Profiles of Transgender Courage: Holly Woodlawn

Holly Woodlawn was a Puerto Rican transgender woman known for her work as an Andy Warhol Superstar. She was born in 1946 in Juana Diaz, Puerto Rico and grew up in Miami, Florida. She came out at a young age and adopted the name Holly after the heroine from the film Breakfast at Tiffany's and added the surname later after it appeared in an episode of I Love Lucy. She would tell people that she was the heiress of Woodlawn Cemetary, even though it wasn't true. In 1962, at the age of fifteen, she left Florida and made her way to New York. She recalled this experience in her memoirs, A Low Life in High Heels."I hocked some jewelry and ... made it all the way to Georgia, where the money ran out and ... had to hitchhike the rest of the way" to New York City. At the age of 16, when most kids were cramming for trigonometry exams, I was turning tricks, living off the streets and wondering when my next meal was coming." In 1969 she considered gender confirmation surgery but decided against it.

In 1968, Woodlawn met Andy Warhol at a screening of Flesh at his studio, The Factory. Warhol introduced her to Jackie Curtis, who cast Holly in her 1969 play Heaven Grand in Amber Orbit. That same October, she was cast in a small role in Warhol's film Trash. She impressed the director/screenwriter so much that he re-wrote the whole thing to give her a larger role. One year later, she received word that a petition was gathering support to nominate her for an Oscar for Best Actress for her work in Trash, though nothing ever came of this effort. In her next film Women in Revolt, another Warhol project, she joined other Warhol Superstars such as Candy Darling. In the film, she became one of the first people to use the word "cunt" in cinema.

Holly replaced Candy Darling in Vain Victory, another Jackie Curtis production in 1971. She spent some time in jail this same year in Puerto Rico and New York for shoplifting and impersonating the wife of the French Ambassador to the United Nations respectively. Initially, she was housed in a women's detention facility, but when her assigned sex at birth was discovered she was moved to a men's facility. In 1972, she appeared in a film called Scarecrow in a Garden of Cucumbers. It was a low budget film and unsuccessful musical feature. The film was conceived by Robert Kaplan and Paul Glickman, the premise was to use a transgender woman in the lead role without revealing the sex of the actress. In 1977, she moved to San Francisco but returned to New York later that year. In 1978 she was arrested and jailed for violating terms of probation and was released when politician Ethan Geto organized a benefit in her benefit appealing for her release. By 1979, her career was in a major slump and she returned to her parent's home in Miami.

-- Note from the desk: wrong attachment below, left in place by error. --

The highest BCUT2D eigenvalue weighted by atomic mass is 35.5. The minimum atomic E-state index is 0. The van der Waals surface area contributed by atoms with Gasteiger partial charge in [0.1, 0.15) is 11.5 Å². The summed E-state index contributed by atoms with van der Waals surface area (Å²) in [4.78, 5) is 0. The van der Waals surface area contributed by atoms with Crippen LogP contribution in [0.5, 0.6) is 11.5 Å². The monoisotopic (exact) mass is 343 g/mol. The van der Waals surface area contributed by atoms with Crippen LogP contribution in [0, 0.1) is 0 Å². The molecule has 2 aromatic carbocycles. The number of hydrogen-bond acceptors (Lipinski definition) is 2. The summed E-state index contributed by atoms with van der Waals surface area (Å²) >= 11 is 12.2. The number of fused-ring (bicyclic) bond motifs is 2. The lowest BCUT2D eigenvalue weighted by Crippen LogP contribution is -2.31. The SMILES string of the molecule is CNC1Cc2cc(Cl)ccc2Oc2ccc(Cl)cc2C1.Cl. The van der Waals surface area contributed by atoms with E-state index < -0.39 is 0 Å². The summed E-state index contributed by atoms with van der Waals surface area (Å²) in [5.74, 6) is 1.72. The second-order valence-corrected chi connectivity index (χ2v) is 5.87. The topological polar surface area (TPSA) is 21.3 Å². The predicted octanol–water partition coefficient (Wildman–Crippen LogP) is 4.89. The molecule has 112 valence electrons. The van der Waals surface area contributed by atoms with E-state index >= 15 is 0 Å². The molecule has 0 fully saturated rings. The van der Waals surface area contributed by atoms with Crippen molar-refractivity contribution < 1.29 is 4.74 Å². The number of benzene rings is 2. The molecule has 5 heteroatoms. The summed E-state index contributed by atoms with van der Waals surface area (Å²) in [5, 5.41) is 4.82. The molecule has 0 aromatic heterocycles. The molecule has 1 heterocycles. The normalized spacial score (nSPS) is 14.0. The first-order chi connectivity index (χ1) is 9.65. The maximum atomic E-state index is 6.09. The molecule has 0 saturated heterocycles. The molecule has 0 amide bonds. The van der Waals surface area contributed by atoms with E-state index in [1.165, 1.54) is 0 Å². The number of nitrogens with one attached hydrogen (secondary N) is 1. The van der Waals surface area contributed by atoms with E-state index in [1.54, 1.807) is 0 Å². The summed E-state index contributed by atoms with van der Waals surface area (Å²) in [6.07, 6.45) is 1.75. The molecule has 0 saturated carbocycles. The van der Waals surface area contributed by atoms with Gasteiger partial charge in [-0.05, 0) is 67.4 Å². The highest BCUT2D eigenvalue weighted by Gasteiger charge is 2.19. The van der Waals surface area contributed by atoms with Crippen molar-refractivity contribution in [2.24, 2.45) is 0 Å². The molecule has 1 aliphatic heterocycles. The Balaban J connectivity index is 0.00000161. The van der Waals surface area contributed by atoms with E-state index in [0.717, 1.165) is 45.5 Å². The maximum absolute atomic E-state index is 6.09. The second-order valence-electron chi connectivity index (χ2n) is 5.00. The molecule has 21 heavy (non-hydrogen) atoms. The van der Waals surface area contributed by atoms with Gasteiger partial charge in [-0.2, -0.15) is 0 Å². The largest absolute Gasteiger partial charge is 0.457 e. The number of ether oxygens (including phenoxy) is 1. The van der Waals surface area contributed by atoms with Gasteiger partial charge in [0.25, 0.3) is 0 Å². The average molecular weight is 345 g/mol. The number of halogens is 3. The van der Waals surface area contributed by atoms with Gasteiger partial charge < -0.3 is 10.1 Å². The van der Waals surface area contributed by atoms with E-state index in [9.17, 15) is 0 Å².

Woodlawn moved back to New York in the mid-80's. She became a featured singer in Gabriel Rotello's Downtown Dukes and Divas Revue. She also starred in a variety of musicals. In 1991, she published her autobiography A Low Life in High Heels with writer Jeff Copeland. Throughout the 90's she experienced a mild theatrical comeback, making cameo appearances in films such as Night Owl in 1993 and Billy's Hollywood Screen Kiss in 1998. In 1999 she appeared in Controversial film Twin Falls Idaho, a film about conjoined twins living out of a hotel room in a small town. Woodlawn began performing in cabaret shows in sold-out New York and Los Angeles performances in the early 2000s. Most recently she appeared in Transparent, a show about a father who comes out as trans starring Jeffery Tambor.

After the death of Andy Warhol, she was frequently interviewed about her experiences with him. In the years before her own death, she made her home in West Hollywood, California where she participated in riot grrrl shows with Revolution Rising and recorded spoken-word for an experimental project by the band Lucid Nation. She became seriously ill in June of 2015 and was hospitalized at Cedars-Sinai Medical Center in Los Angeles. Tests showed that she had lesions on her brain and liver which were later determined to be cancer. She eventually moved into an assisted living facility where she eventually passed from brain and liver cancer on December 6, 2015. She was included in the In Memoriam segment of the 88th Academy Awards.

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